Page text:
Many years back I went to school to learn how to write code and program computers. Since then I have been a consultant in the software field for many years. I have to admit that when I heard that a single developer created The Adventures of Elena Temple, I was extremely impressed. Just the thought of taking on a personal project and then having the resolve to see it through to completion is amazing. It’s one thing to write a business application as a single developer which is hard enough, but to completely write a game by yourself is entirely another. You are responsible for all game content from graphics to writing the music to gameplay. Now, one thing I should mention here is that back in the Atari days of the early part of the ‘80s, there were many stories about single developers making games. Some were just not very good. So how does this title compare against the fire hose of games coming out for the Switch?
The virtualization of monitors that we used to play games on is a very nice touch. There are seven virtual machines; some are black and white, others are black with the iconic green graphics, plus a few others. Each virtual system has a backdrop of an environment that would most likely be where you may play them. Back in the Super Nintendo days, they released a product called Super Game Boy and you could play your Game Boy games on your TV. It, too, had the virtualization of the handheld on the screen. Since we here at Nintendo Times have an entire section of the site devoted to games 30 years ago today, this game fits in very nicely with that narrative. You can have a twinge of nostalgia, but play an entirely new game. You can’t really go wrong.
As you can tell by screenshots, the graphics pay homage to the oldest of platforming titles. There aren’t any fancy 3D effects, nor are there even any colors to the character or enemies on the screen. We are talking about minimalist efforts here and they’re very nicely done. We could go into the debate over whether less is more, but I feel that GrimTalin really captured the look she was aiming for. Since it is intentionally minimalist, it’s hard to say that the graphics are good. Yet they are since it achieves exactly what you need to enjoy playing.
The music is very good and fits with the theme of an archeologist searching for a way out of a tomb. It’s done with the familiar NES music sound and reminds me of all those titles we used to play in the 80’s and into the 90’s. Take into account that she wrote the music herself and it just adds to the admiration I have of this project. I can’t write music but that’s mostly because I don’t want to.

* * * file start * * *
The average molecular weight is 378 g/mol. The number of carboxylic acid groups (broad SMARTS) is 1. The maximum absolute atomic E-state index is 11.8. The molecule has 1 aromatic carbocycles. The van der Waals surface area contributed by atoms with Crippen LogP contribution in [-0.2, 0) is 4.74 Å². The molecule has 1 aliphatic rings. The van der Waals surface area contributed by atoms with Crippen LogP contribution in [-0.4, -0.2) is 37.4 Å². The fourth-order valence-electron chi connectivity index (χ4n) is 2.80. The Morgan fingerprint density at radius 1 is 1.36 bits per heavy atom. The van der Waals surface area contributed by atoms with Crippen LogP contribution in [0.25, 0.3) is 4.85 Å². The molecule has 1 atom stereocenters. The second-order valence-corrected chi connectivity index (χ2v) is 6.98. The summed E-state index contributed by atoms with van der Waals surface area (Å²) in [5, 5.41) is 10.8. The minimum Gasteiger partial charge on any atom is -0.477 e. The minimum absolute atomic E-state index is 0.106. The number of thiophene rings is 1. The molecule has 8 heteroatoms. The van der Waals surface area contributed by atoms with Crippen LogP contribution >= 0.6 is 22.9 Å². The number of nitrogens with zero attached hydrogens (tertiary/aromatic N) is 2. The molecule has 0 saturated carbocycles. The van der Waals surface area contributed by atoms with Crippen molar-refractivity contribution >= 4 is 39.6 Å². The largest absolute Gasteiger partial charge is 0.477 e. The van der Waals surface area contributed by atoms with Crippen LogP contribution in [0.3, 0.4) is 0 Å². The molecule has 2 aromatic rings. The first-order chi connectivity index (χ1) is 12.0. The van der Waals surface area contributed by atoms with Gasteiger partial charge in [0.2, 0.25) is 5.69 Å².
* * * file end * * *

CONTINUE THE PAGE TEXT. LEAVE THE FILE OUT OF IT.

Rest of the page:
The game play is what you would expect. Your task is to maneuver Elena through over 50 rooms filled with spikes, snakes (why does it always have to be snakes?!), and bats. You have a weapon, but it must be like a double barrel handgun because it only holds two bullets. This does make ammunition as valuable as the coins you are trying to collect. GrimTalin mentions that each screen is like its own mini-level. I can wholeheartedly agree. There are areas you can only get to if you press a switch, time your jumps incredibly well, or shoot those nasty snakes, pillars, and even brick walls.
For such a simple façade, The Adventures of Elena Temple gives you an extremely satisfying puzzle adventure game. You really need to use your map to figure out ways to advance through the temple. Some rooms have openings on all sides, but you may not be able to get to the adjacent room because it’s blocked, you can’t jump high enough, or you may just need to hit a switch somewhere to move walls. Elena can’t duck or crawl. Therefore, if a spike is coming at you via a sliding platform, you just have to get out of the way because the “5 D’s of dodge ball” (Dodge, Dip, Duck, Dive, and Dodge) do not apply here.
At a very reasonable price tag of just $4.99, it’s really a good deal and will keep you entertained for hours. How long depends on how quickly you adjust to the puzzles and traps set before you. I really wanted to collect all the coins for this one. I don’t need achievements or trophies to reinforce this desire, I just like the challenge of getting to everything that’s available. I take my time and try to figure out how to get where it is seemingly impossible to go.
Whether you’re looking for a nostalgic trip back to the games of yesterday or if you’re looking for a challenging game to keep you occupied in the dentist’s office, The Adventures of Elena Temple would be a great fit for both. Even if you’re looking for a challenging platform adventure game, you may want to give this title a shot. You can’t beat the price and the return on investment is several hours of playing a fun game that isn’t as simple as it looks.
The Adventures of Elena Temple Review
- Graphics - 7.5/107.5/10
- Sound - 8/108/10
- Gameplay - 8/108/10
- Lasting Appeal - 6/106/10
Final Thoughts: GOOD
The Adventures of Elena Temple delivers exactly what GrimTalin wanted to deliver: a solid platform adventure game full of puzzles, traps, and items to collect to feed that completion hungry beast. It’s an excellent title to sit down and play for 10 minutes or a few hours if you really get into it. The price is very good for what you are getting and I would recommend it for anyone who likes this type of game or is looking to recapture the old days without playing an actual old game from that era.
The Adventures of Elena Temple was reviewed using a final retail Nintendo Switch download code provided by the publisher.
Jay has been an avid gamer since the Intellivision days. His hobbies include building PCs, 3D modeling and printing, and spending time with his children and dog.